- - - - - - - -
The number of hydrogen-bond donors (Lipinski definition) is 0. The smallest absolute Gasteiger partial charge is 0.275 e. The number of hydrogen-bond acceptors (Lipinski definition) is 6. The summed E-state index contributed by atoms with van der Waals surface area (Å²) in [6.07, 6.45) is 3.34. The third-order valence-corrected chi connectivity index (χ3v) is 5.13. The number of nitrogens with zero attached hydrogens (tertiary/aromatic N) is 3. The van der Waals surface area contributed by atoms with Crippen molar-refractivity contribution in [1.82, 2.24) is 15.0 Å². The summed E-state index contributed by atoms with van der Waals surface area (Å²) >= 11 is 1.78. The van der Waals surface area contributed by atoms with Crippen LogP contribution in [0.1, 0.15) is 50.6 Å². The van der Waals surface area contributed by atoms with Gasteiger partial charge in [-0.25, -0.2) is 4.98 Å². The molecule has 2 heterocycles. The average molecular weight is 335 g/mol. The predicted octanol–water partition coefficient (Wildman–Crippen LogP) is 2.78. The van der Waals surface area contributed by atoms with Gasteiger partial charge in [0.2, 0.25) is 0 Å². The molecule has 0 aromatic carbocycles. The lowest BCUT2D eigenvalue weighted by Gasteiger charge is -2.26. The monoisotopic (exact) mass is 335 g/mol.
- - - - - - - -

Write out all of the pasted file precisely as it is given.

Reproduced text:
The number of hydrogen-bond donors (Lipinski definition) is 0. The smallest absolute Gasteiger partial charge is 0.275 e. The number of hydrogen-bond acceptors (Lipinski definition) is 6. The summed E-state index contributed by atoms with van der Waals surface area (Å²) in [6.07, 6.45) is 3.34. The third-order valence-corrected chi connectivity index (χ3v) is 5.13. The number of nitrogens with zero attached hydrogens (tertiary/aromatic N) is 3. The van der Waals surface area contributed by atoms with Crippen molar-refractivity contribution in [1.82, 2.24) is 15.0 Å². The summed E-state index contributed by atoms with van der Waals surface area (Å²) >= 11 is 1.78. The van der Waals surface area contributed by atoms with Crippen LogP contribution in [0.1, 0.15) is 50.6 Å². The van der Waals surface area contributed by atoms with Gasteiger partial charge in [-0.25, -0.2) is 4.98 Å². The molecule has 2 heterocycles. The average molecular weight is 335 g/mol. The predicted octanol–water partition coefficient (Wildman–Crippen LogP) is 2.78. The van der Waals surface area contributed by atoms with Gasteiger partial charge in [0.2, 0.25) is 0 Å². The molecule has 0 aromatic carbocycles. The lowest BCUT2D eigenvalue weighted by Gasteiger charge is -2.26. The monoisotopic (exact) mass is 335 g/mol.